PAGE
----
Posted by: Gregory Linton | 03/22/2012

Student mobility renders graduation rates meaningless

Although student flow is such a common phenomenon as I demonstrated in the previous post, it is often ignored by faculty, administrators, and policymakers when they plan and design programs and policies. A prime example is how it affects statistical reporting. The federal government, state governments, accrediting agencies, and other organizations such as the College Board require colleges and universities to report certain formulae that they have judged to indicate effectiveness and quality. Unfortunately, these formulae often provide simplistic data that ignore the reality of student flow. Consequently, they are meaningless bits of information that reveal very little about the effectiveness and quality of an institution.

Because of the recent report by the National Student Clearinghouse Research Center, the effect of student mobility on graduation rates is starting to receive some attention. In 2006, I wrote a paper on this topic for a class on “Public Policy in Higher Education” at Michigan State University, and I am sharing that information below with some updated references. Because I researched and wrote this in 2006, some of the statistics may be outdated.

A prime example of a meaningless statistic is the “program completion rate” (Selingo, 2012). In 1990, Congress passed legislation requiring colleges to publicize their graduation rates. As a result, some accrediting agencies require that their member institutions publish this statistic in their catalogs. It took the U.S. Department of Education five years to determine how graduation rates would be calculated. The formula reports the percentage of first-time, full-time freshmen who enroll in the fall semester and complete their degree at the same institution within 150 percent of the allotted time for the degree. The Department of Education decided to exclude transfer students since they would complicate the calculations (Burd, 2004).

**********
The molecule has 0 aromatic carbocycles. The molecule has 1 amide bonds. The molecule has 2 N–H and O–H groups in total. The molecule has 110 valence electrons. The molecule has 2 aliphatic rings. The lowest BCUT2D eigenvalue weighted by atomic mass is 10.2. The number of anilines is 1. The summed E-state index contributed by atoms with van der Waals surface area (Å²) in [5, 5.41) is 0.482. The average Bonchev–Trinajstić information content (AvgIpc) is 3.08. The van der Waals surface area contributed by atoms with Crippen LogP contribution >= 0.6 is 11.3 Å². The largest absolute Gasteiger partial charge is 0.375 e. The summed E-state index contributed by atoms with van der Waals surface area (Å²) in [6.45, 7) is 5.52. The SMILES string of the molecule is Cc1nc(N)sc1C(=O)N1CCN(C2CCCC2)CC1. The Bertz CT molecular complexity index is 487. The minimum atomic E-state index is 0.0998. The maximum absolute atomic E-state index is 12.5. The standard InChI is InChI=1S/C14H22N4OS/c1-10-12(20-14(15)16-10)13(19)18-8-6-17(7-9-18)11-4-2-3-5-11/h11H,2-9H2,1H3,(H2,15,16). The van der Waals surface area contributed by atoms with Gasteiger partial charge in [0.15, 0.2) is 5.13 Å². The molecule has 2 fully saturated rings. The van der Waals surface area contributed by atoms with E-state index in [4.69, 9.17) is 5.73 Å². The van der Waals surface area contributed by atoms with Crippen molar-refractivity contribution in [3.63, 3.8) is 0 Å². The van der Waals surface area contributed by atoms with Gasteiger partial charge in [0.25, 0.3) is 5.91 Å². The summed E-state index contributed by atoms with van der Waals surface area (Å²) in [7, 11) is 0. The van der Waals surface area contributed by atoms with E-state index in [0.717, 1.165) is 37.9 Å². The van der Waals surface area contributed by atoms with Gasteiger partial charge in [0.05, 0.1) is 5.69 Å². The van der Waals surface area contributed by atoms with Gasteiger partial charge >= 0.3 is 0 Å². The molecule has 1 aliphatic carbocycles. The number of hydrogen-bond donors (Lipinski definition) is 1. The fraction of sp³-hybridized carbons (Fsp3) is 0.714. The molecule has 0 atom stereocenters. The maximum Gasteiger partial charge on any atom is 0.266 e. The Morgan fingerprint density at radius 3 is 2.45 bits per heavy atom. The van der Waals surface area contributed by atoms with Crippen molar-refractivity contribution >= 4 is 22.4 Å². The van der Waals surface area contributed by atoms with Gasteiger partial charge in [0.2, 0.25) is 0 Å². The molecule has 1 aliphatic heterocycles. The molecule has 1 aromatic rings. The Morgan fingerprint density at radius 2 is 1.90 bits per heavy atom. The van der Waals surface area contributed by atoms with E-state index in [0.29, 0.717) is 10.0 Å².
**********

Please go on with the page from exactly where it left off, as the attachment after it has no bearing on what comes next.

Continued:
Every year the Department of Education collects graduation-rate data from every four-year college and university in America through its Graduation Rate Survey. These graduation rates are based on the formula described above. Similarly, retention rates are based on first-time, full-time freshmen who enroll in the fall semester. According to C. Adelman (2006), these formulae exclude half of traditional-age students from the calculation.

The narrow focus of this formula ignores a number of realities. First, it does not include part-time students, who make up 45 percent of the undergraduate population (Lipka, 2012). Consequently, an institution could have students take a part-time load their first semester and then choose to take a full-time load from then on and graduate within four years, but they would never be included in the program completion rate.

Second, it does not include students who begin their college careers in the spring semester. Adelman (2006) has shown that only 82.1 percent of 1992 12th-graders entered postsecondary education in the fall semester, whereas 5.8 percent begin in the summer and 12.1 percent begin the winter or spring. Adelman (2006) concludes that “any measure of retention or completion that confines its universe to students who began their postsecondary careers in the fall term is, to put it gently, grossly incomplete” (p. 46).